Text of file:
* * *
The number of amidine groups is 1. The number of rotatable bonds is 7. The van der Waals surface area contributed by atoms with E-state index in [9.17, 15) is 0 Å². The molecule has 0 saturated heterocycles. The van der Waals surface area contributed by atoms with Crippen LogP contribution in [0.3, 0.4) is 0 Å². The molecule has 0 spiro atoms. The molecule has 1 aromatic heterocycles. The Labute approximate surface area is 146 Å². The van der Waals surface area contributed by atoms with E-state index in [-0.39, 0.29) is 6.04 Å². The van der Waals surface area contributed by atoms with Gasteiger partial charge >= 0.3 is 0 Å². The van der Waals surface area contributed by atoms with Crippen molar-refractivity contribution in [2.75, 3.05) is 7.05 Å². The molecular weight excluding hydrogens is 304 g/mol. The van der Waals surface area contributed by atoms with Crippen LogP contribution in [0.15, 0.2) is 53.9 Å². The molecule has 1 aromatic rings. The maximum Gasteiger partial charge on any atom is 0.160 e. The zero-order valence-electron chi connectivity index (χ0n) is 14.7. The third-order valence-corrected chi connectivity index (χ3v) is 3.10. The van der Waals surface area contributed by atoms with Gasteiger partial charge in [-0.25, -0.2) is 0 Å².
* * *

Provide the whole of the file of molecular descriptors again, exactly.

The number of amidine groups is 1. The number of rotatable bonds is 7. The van der Waals surface area contributed by atoms with E-state index in [9.17, 15) is 0 Å². The molecule has 0 saturated heterocycles. The van der Waals surface area contributed by atoms with Crippen LogP contribution in [0.3, 0.4) is 0 Å². The molecule has 0 spiro atoms. The molecule has 1 aromatic heterocycles. The Labute approximate surface area is 146 Å². The van der Waals surface area contributed by atoms with E-state index in [-0.39, 0.29) is 6.04 Å². The van der Waals surface area contributed by atoms with Gasteiger partial charge >= 0.3 is 0 Å². The van der Waals surface area contributed by atoms with Crippen molar-refractivity contribution in [2.75, 3.05) is 7.05 Å². The molecular weight excluding hydrogens is 304 g/mol. The van der Waals surface area contributed by atoms with Crippen LogP contribution in [0.15, 0.2) is 53.9 Å². The molecule has 1 aromatic rings. The maximum Gasteiger partial charge on any atom is 0.160 e. The zero-order valence-electron chi connectivity index (χ0n) is 14.7. The third-order valence-corrected chi connectivity index (χ3v) is 3.10. The van der Waals surface area contributed by atoms with Gasteiger partial charge in [-0.25, -0.2) is 0 Å².